Michael Mikota is happy to be back in the Upstate and is ready to lead Spartanburg Community College into becoming a major player in the growth and development of the region.
Last month, Mikota was selected to become the next president of the community college. His first day on the job will be July 13. Mikota replaces Henry Giles Jr., who announced his retirement in January.
The Gaffney native said he has been back home several times over the years to visit and is excited about coming home.
″(Spartanburg Community College) is in a great position to continue to grow and expand,” he said. “Much like the rest of the region, Spartanburg city, Spartanburg County, Cherokee County, I’d say it’s all prime to take the next step.”
Mikota has been president of Central Carolina Technical College (CCTC) in Sumter since July 2017. He said some of his duties have included opening up the school to economic development opportunities, strengthening connections with local high schools, and working on areas of study. In addition, he has helped to develop a greater sense of community within the college by introducing Central Carolina Technical College’s first mascot and bringing the college together as Titans.
He said he hopes to hit the ground running at Spartanburg Community College, where he’ll be pursuing similar goals.
“I want to have the opportunity for the highest success rate for our students, for their return on investment, and to be a much broader and bigger economic engine for the Upstate region,” Mikota said.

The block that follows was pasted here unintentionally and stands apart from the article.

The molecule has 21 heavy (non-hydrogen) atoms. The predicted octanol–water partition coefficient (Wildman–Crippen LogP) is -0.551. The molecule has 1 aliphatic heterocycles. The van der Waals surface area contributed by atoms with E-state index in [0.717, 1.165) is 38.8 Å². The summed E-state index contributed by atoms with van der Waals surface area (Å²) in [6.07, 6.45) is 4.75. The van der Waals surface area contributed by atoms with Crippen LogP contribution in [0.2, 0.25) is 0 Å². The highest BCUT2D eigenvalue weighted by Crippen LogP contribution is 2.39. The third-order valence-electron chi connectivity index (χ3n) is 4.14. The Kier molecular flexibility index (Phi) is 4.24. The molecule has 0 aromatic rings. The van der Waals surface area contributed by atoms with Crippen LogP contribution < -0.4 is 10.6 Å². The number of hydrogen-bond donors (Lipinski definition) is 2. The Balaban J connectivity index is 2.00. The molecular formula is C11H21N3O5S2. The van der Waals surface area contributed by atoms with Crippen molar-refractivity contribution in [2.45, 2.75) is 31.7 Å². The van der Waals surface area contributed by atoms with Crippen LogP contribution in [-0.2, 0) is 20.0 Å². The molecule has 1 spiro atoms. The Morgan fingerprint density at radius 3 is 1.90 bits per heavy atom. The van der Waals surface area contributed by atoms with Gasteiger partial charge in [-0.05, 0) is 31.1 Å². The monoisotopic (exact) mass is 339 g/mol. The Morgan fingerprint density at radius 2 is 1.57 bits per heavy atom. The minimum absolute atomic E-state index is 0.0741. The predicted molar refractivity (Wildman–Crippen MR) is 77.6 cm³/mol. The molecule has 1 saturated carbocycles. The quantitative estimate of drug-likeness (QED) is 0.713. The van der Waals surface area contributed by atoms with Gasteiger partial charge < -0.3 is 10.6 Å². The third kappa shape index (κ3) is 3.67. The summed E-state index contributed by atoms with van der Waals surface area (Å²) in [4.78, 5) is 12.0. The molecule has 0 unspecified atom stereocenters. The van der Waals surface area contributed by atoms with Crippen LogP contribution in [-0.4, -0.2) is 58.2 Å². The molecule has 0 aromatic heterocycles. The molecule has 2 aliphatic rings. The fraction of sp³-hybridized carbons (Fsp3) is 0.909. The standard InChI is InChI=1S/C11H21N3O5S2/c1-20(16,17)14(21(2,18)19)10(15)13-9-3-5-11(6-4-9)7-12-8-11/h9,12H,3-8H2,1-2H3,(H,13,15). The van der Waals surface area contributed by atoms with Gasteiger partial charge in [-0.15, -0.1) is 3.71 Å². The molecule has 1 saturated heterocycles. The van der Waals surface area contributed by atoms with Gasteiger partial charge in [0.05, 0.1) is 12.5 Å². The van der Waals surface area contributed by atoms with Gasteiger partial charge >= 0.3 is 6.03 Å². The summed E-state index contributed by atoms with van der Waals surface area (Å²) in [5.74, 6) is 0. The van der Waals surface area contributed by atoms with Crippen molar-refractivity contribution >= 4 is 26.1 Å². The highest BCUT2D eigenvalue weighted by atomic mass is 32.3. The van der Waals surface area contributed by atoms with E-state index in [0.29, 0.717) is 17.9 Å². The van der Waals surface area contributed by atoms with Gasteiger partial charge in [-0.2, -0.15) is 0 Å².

Mikota holds a bachelor’s degree from Wofford College and a master’s degree from Gardner-Webb University. He earned a doctorate in policy studies from Clemson University.
During the late 1990s and early 2000s, Mikota worked for Wachovia Bank working his way up to assistant vice president of business banking. After that, he worked as a staff member at Clemson serving as a Watershed Policy director, an adjunct professor in the College of Engineering and Science and as a lecturer in the Master of Public Administration program.
After his tenure at Clemson, Mikota served as an analyst and senior analyst for the U.S. Government Accountability Office in Washington, D.C., where he conducted numerous audits and assessed programs for the Comptroller General of the United States.
Prior to serving as president of CCTC, Mikota was the executive director of the Santee-Lynches Regional Council of Governments, a regional association of county and city governments in South Carolina that include Clarendon, Kershaw, Lee and Sumter counties and the corresponding cities of Manning, Camden, Bishopville and Sumter.
In addition, Mikota currently serves as the chairman of the South Carolina Technical College System Council of Presidents, and he is a member of the South Carolina Workforce Development Board, the South Carolina Commission on Higher Education Council of Presidents, and the Shaw-Sumter Community Council.
Mikota said both his local connections and his diverse professional background will be assets to him at Spartanburg Community College.
“The meeting place between what the economy needs and what higher education is producing, it’s not quite there yet. So I’m excited about trying to see what I can do to bridge that gap,” Mikota said.
His return to the Upstate is also personally significant because he said he can’t wait to share the place where he grew up with his family. Mikota and his wife Camila, have 7- and 5-year old daughters Cecilia and Penelope and a 1-year-old son, Henry.
“I’m really excited about showing off different places,” Mikota said. “Taking my family on the Mary Black Rail Trail with their bicycles. And this fall, driving through the Upstate into the Campobello area going to the mountains to look at the beautiful trees.”